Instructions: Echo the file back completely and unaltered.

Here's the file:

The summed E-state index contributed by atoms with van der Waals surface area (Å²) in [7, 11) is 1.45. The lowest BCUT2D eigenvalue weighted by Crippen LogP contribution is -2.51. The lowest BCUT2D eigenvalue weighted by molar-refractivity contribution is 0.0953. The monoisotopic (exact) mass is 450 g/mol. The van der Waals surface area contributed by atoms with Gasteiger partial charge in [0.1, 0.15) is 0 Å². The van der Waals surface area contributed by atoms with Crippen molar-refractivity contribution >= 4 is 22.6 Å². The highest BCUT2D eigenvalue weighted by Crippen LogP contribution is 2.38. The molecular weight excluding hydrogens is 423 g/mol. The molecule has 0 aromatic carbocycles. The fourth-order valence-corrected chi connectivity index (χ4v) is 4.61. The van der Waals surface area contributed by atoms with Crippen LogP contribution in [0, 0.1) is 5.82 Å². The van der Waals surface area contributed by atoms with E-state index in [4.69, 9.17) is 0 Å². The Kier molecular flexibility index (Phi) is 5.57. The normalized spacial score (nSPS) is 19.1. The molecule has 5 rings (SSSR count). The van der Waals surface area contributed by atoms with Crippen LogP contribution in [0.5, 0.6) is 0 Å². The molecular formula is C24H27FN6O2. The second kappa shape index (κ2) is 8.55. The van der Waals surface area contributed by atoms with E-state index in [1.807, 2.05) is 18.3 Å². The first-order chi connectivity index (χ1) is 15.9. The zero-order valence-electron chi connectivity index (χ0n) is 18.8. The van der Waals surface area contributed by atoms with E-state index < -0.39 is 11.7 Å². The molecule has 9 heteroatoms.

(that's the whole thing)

The summed E-state index contributed by atoms with van der Waals surface area (Å²) in [7, 11) is 1.45. The lowest BCUT2D eigenvalue weighted by Crippen LogP contribution is -2.51. The lowest BCUT2D eigenvalue weighted by molar-refractivity contribution is 0.0953. The monoisotopic (exact) mass is 450 g/mol. The van der Waals surface area contributed by atoms with Gasteiger partial charge in [0.1, 0.15) is 0 Å². The van der Waals surface area contributed by atoms with Crippen molar-refractivity contribution >= 4 is 22.6 Å². The highest BCUT2D eigenvalue weighted by Crippen LogP contribution is 2.38. The molecular weight excluding hydrogens is 423 g/mol. The molecule has 0 aromatic carbocycles. The fourth-order valence-corrected chi connectivity index (χ4v) is 4.61. The van der Waals surface area contributed by atoms with Crippen LogP contribution in [0, 0.1) is 5.82 Å². The van der Waals surface area contributed by atoms with E-state index in [4.69, 9.17) is 0 Å². The Kier molecular flexibility index (Phi) is 5.57. The normalized spacial score (nSPS) is 19.1. The molecule has 5 rings (SSSR count). The van der Waals surface area contributed by atoms with Crippen LogP contribution in [0.5, 0.6) is 0 Å². The molecular formula is C24H27FN6O2. The second kappa shape index (κ2) is 8.55. The van der Waals surface area contributed by atoms with E-state index in [1.807, 2.05) is 18.3 Å². The first-order chi connectivity index (χ1) is 15.9. The zero-order valence-electron chi connectivity index (χ0n) is 18.8. The van der Waals surface area contributed by atoms with E-state index < -0.39 is 11.7 Å². The molecule has 9 heteroatoms.